Too big to fail? Not so fast. A showrunner's cautionary memo
Great piece. And fabulous writing. She clearly understands exactly what has happened to this critical artistic industry: Wall Street finally figured out how to subject it to their special form of 'discipline'. The only point I wished she made more clearly is that one dynamic at the core of all this destruction was the way in which Wall Street valued entertainment companies; when Netflix came on the scene Wall Street valued it at 100x earnings, like tech companies, even though it was hardly a tech company, and actually, unlike Google or Apple, actually made very little money. But for every dollar they made, Wall Street multiplied it by a hundred, so a billion dollars in earning made it a $100 billion dollar company, etc. Meanwhile, Wall Street continued to value legacy Hollywood companies at a meager 8 or 15 times earnings, sometimes a little more. So the studios all looked over eagerly at Netflix, trying to figure out how to get a bigger multiple for their earnings, until, inevitably they all simply cast everything overboard to imitate Netflix's streaming business. Recall that Disney, when it first jumped into streaming a couple of years ago, was finally rewarded by Wall Street with its biggest valuation ever, 60% more than it currently trades at. So in other words, at the very moment when Disney--the biggest and most successful studio--was literally committing financial suicide, Wall Street gave it it's highest and most meaningful praise. Such is the destructive wisdom of Wall Street. Everywhere.
"We need a political coalition to break up the studio-streamers, or we will lose the ability to sustain the TV and film industry that has been the beating heart of our culture for over a hundred years."
This is nonsense.
Hollywood only profited and survived for so many decades BECAUSE of too much regulation on who can create, distribute and speak.
The agenda is over. The audience is speaking clearly: they do not care about the newer stories, and they all want to be famous.
This is why YouTube and TikTok are crushing it.
If you want to regulate creation more, you will only fall into dust faster. Mark my words, set a reminder.
These business practices have always existed in Hollywood. The Internet has made these business practices happen at light speed with even more camouflage. Our movie Smoke Signals, made in 1998, has never stopped streaming and being played worldwide on TV and other venues. Right now, on YouTube's official channel, you can watch it for free. I wrote the screenplay based on my book, and over the last 25 years, I've made less than $1,000 in residuals. In contrast, I co-wrote five of the songs on the soundtrack and have made approximately $10,000 in those residuals. Yeah, in this case, the music industry has been more honest than Hollywood. Crazy, right?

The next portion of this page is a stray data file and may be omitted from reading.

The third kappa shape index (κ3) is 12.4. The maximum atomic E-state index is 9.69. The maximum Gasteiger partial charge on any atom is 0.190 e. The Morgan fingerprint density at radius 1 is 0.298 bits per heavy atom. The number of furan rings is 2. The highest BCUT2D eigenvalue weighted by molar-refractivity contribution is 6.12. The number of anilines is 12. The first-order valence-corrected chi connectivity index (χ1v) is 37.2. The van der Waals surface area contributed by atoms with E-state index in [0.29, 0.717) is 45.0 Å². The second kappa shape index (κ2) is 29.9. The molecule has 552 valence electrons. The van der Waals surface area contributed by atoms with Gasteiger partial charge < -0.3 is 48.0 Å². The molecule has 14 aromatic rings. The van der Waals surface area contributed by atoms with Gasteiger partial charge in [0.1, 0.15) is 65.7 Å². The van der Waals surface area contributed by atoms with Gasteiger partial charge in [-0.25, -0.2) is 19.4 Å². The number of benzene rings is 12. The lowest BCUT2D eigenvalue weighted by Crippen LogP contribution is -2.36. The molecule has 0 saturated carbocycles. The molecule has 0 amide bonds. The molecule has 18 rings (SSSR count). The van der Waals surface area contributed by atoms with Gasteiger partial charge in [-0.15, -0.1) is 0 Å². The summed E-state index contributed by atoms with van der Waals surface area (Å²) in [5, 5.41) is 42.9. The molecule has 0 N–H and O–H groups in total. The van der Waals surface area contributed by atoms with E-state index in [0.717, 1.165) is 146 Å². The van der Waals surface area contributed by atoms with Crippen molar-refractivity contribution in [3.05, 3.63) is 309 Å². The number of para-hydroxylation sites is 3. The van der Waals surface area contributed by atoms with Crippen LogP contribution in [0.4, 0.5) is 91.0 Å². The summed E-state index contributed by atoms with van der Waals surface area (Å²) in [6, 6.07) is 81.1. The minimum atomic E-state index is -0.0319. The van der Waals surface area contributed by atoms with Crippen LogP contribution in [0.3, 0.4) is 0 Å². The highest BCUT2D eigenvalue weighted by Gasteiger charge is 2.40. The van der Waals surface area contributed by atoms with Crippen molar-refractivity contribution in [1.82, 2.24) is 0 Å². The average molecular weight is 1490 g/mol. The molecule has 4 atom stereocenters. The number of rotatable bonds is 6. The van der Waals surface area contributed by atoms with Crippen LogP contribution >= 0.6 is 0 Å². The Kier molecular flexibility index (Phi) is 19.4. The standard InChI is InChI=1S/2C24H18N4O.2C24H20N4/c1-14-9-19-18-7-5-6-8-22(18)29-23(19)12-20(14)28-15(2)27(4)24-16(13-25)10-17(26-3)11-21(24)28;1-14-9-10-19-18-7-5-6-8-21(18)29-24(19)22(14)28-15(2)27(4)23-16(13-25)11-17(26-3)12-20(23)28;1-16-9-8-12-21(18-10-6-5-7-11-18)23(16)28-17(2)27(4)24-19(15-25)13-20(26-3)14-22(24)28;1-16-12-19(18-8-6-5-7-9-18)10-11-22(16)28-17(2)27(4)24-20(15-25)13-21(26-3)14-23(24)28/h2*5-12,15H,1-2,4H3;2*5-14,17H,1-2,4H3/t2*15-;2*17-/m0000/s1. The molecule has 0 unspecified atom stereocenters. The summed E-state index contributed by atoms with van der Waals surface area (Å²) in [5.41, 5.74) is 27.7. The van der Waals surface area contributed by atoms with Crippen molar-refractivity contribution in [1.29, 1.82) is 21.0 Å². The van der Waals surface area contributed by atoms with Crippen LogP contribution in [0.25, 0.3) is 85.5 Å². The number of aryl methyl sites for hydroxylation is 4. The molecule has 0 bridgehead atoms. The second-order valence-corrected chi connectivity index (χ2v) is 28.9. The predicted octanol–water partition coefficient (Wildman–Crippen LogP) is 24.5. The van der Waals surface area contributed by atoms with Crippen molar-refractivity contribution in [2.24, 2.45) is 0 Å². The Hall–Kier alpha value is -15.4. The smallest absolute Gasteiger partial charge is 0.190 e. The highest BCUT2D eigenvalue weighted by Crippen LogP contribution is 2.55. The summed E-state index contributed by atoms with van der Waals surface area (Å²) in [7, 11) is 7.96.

Great article. Not sure if I’m optimistic about the viability of the proposed solutions. Regulation could help, but I don’t see our current generation of political leaders being motivated to drive these solutions forward…our own mayor seems uninterested in offering anything more than non-statements and platitudes. Ultimately, Hollywood isn’t likely to draw much sympathy from the general population to force the necessary political action but I hope I’m wrong!
A brilliant essay. All the solutions are there. Artists matter. Culture matters.
YouTube and TikTok are not cinema. Not narrative TV. 60 seconds of an influencer post is not where it's at.
Getting the POV of the folks that actually participate in the "creative" end of our business is one reason why I appreciate this platform. There's so little transparency anywhere else, it's refreshing to hear what everyone in the trenches is experiencing.
The FTC is in the hands of Lina Kahn, appointed by Biden, confirmed by the Senate. She wants to hear from us how bad it is. Take her up on it. The public comment period is open.
My view: ask her to focus on mergers and corporate actions that facilitate the conjunction of production and distribution. That’s a chain around the neck of everyone who creates in the industry.
That topic was the centerpiece of the writing that made her name, and got her the job she’s in. It resonates.
Here is something we can do. The Justice Department and the Federal Trade Commission (FTC) are releasing a draft update of the Merger Guidelines (Draft Guidelines) and the public is invited to provide comments. They have set up a site where we can tell them about our experience with mergers, or offer thoughts on antitrust law, mergers, big business, or unfair methods of business. There are already over hundreds of comments, many from writers. The deadline is Sept. 18
Perhaps time to call in Teddy Roosevelt for another round of trust busting. Monopolies like big tech are as American as apple pie. On rare occasions either the courts, government or pressure by the people manage to break them up. Examples are steel, oil and the railroads. And the movie studios. Sometimes this is horizontal integration. Not sure what the solution is, rather a historical perspective.
This piece does the service of neatly describing the cord-cutting streaming industry that has savaged the creative nature of the entertainment "industry." That said, the author's proposed resolution is out-of-reach I fear. Wall Street - as termed here - serves the interests of the of the economic upper 1% in the US. This group is analogous to the Borg: "You will be assimilated; resistance is futile." See Supreme Court justices Thomas and Alito as Exhibits A and B. For historical reasons there will never be another Progressive Era in the country that will better level the playing field and so the political resolution proposed here would work - if it was achievable.
So many people confuse the technology with the financial structure. And Big Tech uses the smoke and mirrors of their new technology to obfuscate basic math.